GRCh38 · COSMIC v98

Summary

This section shows a summary for the selected study (COSU identifier) or publication (COSP identifier). Studies may have been performed by the Sanger Institute Cancer Genome Project, or imported from the ICGC/TCGA. You can see more information on the help pages.

Reference
Genomic analysis of recurrences and high-grade forms of polymorphous adenocarcinomas.
Paper ID
COSP46408
Authors
Sebastiao APM, Pareja F, Kumar R, Brown DN, Silveira C, da Silva EM, Lee JY, Del A, Katabi N, Chiosea S, Weigelt B, Reis-Filho JS and Seethala RR
Affiliation
Department of Pathology, Memorial Sloan Kettering Cancer Center, New York, NY, USA.
Journal
Histopathology, 2019
ISSN: 1365-2559
PMID: 30843621 (view at PubMed or Europe PMC)
Abstract
Aim: Polymorphous adenocarcinoma (PAC) usually follows an indolent course, but some cases may display recurrences and high-grade features. The genetic events associated with recurrences and high-grade versions are yet to be defined. Our aim was to determine the genetic underpinning of recurrent PACs of the salivary gland and the repertoire of somatic genetic alterations in cases with high-grade histology.Four PACs from three patients, including one case with matching primary and recurrent tumors, one de novo high-grade PAC, and a PAC that transformed to a high-grade tumor following multiple recurrences, were subjected to targeted (MSK-IMPACT) or whole-exome sequencing (WES). Both matching primary and recurrent tumor as well as the de novo high grade PAC harbored clonal PRKD1 E710D hotspot mutations, whereas the PAC that underwent high-grade transformation upon recurrence, which was wild-type for PRKD1, harbored a PRKD2 rearrangement. The PACs analyzed here also harbored mutations targeting cancer genes such as PIK3CA, SETD2, ARID1A and NOTCH2. A clonal decomposition analysis of the matching primary and recurrent PACs revealed that a minor sub-clone from the primary tumor became dominant in the recurrent tumor following a clonal selection evolutionary pattern.Conclusions: Our findings demonstrate that recurrent and high-grade PACs are underpinned by PRKD1 E710D hotspot mutations or PRKD2 rearrangements, and that recurrences of PACs may stem from the selection of preexisting sub-clones in the primary tumor. This article is protected by copyright. All rights reserved.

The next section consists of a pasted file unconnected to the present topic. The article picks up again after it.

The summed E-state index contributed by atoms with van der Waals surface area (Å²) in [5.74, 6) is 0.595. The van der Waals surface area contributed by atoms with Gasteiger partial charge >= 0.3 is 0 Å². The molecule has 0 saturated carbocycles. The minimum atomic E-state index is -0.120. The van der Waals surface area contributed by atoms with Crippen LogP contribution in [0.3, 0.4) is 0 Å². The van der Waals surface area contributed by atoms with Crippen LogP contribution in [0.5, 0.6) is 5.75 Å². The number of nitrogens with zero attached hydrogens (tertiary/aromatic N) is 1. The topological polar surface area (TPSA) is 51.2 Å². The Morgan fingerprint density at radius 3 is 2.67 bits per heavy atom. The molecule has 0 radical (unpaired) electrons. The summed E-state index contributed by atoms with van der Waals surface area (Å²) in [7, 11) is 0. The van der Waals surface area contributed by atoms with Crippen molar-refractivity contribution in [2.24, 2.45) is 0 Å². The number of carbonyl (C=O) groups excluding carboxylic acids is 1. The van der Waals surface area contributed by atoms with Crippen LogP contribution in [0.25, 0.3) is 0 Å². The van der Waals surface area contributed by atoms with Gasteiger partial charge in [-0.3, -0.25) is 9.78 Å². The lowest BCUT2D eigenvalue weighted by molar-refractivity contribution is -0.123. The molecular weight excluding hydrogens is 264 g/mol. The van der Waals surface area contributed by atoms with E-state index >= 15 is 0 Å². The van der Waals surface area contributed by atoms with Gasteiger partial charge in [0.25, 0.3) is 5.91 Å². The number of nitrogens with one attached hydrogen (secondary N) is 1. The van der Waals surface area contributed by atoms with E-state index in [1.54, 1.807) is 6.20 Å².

Paper Status
Curated